Town Padang is still there but the buildings in the picture no longer there.

A railway without either passengers or cargo to carry is of little use so the coming of rubber to Sabah soon after was a godsend. As the export of rubber expanded after about 1910, so Jesselton slowly grew too. Everything going to, or coming from, the rubber estates had to be handled in Jesselton.”

The rubber producing towns in those days were towns like Tenom, Beaufort and Bongawan. So there you go, our quaint little town helped Jesselton stay afloat! Surely Beaufort deserves more mentions in our travel brochure. Fortunately, Beaufort is experiencing a resurgence of sort with the advent of the booming Palm Oil industry. There are a few development in the town, new hotels are slowly sprouting but how do we get people to come to Beaufort? How do we make Beaufort a tourist attraction? As of now, tourists come to the district only for our wetlands and the Proboscis monkeys while the town itself is most often, ignored. One area worth exploring is to develop our very own heritage attraction. Old buildings need to be preserved. Old buildings like the building that used to house the Kung Ming Kindergarten. It has to be preserved and its background explored.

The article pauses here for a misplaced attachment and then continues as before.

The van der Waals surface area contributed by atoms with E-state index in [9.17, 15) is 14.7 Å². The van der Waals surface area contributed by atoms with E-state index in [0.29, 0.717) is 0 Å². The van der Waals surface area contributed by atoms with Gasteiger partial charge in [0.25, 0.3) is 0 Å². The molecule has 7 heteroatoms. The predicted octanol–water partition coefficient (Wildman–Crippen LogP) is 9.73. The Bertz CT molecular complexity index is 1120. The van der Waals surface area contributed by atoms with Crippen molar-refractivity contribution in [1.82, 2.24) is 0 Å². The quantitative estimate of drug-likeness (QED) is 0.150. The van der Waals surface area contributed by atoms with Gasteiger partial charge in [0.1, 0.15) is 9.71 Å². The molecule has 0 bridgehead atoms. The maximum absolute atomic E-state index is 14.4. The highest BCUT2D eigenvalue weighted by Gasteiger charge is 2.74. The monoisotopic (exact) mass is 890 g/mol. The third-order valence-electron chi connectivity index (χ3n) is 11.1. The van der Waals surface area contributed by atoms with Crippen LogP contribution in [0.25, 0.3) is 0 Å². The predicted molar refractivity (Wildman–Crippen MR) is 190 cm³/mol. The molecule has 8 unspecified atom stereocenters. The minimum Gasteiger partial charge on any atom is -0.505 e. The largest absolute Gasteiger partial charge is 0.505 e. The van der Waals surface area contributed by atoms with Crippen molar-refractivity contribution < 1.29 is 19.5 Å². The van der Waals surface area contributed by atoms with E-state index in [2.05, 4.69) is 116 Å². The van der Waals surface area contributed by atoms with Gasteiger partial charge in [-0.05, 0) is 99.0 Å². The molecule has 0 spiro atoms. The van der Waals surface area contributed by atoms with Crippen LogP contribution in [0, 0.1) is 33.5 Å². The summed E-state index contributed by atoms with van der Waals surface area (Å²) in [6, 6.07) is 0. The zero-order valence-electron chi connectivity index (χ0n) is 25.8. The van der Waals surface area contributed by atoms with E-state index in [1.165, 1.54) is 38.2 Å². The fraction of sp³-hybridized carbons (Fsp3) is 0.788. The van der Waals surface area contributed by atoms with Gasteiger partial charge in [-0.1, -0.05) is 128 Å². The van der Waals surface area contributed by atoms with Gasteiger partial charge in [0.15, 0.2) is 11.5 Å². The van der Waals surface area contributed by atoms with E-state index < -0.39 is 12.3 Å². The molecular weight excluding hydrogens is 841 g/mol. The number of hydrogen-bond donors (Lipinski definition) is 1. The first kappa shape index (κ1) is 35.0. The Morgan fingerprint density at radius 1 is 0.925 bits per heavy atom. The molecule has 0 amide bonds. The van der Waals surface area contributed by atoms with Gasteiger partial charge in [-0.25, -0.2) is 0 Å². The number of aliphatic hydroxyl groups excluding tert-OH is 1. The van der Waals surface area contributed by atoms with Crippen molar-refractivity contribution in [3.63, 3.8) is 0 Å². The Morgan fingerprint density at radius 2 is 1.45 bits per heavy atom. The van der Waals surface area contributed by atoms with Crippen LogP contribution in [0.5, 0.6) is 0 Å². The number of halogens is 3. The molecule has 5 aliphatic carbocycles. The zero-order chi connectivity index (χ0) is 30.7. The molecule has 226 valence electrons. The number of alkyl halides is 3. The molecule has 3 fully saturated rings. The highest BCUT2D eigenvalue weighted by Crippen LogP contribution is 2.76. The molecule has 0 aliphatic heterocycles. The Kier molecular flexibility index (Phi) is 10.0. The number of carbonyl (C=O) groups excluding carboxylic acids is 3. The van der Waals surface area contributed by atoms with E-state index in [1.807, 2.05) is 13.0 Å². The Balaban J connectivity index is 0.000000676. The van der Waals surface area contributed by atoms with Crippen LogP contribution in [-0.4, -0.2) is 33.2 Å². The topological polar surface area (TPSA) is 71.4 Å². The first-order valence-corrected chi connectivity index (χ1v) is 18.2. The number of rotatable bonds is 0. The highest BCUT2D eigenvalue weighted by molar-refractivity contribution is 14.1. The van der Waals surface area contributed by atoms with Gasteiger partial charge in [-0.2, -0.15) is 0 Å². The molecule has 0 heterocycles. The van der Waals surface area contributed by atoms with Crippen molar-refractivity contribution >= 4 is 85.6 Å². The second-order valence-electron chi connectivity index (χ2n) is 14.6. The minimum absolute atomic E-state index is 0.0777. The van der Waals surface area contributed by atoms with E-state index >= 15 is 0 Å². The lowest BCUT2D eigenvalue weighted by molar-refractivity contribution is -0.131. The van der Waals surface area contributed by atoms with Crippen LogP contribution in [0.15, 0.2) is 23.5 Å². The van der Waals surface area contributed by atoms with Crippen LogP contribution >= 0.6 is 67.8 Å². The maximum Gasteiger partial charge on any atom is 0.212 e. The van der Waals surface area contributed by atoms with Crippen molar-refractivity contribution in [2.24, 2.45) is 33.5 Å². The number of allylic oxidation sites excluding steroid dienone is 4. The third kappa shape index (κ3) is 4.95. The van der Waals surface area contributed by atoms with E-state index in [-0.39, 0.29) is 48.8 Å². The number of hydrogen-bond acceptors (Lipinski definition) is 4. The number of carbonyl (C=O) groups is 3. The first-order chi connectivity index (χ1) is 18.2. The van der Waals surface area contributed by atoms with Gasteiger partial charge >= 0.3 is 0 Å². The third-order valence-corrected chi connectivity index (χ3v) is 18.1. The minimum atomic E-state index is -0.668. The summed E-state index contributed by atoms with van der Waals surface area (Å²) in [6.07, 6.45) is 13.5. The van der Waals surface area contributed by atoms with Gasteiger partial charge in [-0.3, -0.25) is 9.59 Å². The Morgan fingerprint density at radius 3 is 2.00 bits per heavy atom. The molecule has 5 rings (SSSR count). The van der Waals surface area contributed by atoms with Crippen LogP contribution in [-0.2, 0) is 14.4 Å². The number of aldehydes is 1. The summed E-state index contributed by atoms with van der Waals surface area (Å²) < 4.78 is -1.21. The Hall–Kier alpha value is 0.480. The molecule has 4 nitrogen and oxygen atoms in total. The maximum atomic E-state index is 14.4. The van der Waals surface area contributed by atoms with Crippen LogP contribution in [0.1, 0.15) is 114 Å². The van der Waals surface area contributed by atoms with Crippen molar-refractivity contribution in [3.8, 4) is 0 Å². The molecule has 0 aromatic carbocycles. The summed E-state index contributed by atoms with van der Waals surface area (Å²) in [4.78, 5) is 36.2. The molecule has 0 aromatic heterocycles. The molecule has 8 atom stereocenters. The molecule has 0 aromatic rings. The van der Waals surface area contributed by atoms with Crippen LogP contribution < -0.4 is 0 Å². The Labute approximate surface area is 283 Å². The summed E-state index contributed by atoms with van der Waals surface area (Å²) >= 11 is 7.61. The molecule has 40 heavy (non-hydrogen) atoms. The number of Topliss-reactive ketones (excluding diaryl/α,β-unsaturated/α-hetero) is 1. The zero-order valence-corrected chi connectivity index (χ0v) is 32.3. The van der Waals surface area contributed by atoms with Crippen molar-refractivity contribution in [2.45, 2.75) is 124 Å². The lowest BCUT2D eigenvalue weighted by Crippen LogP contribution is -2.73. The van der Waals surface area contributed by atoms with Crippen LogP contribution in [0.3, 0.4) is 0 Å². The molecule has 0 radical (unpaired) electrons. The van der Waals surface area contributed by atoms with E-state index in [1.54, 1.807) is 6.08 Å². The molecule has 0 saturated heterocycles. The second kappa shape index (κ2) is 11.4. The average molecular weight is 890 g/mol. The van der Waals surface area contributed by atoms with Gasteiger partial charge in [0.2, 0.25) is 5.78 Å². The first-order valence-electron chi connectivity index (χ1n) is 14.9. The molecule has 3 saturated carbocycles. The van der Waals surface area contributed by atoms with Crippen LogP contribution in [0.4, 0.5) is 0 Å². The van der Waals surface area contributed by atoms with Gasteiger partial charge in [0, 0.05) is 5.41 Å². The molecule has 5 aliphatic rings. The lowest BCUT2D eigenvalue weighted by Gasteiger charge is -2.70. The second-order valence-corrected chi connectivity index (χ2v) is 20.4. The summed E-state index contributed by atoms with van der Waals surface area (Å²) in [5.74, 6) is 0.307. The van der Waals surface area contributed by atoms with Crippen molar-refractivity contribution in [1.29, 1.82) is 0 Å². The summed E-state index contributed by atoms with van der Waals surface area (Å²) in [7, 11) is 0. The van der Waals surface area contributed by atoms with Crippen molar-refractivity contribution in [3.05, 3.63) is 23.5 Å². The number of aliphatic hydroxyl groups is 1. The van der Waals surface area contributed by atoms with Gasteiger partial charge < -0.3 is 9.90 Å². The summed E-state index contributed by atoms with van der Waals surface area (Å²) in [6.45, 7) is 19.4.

We need to identify locations where important events took place and perhaps put up a board explaining what happened at the site. For a town as old as Beaufort and played a prominent role in the early economy of the state, it is disheartening that we do not have our own museum to showcase our rich cultural and historical heritage.

We cannot just leave it to the government to look into this, everyone of us has to do our part because at the end of the day, it is our heritage that is in danger of being forgotten.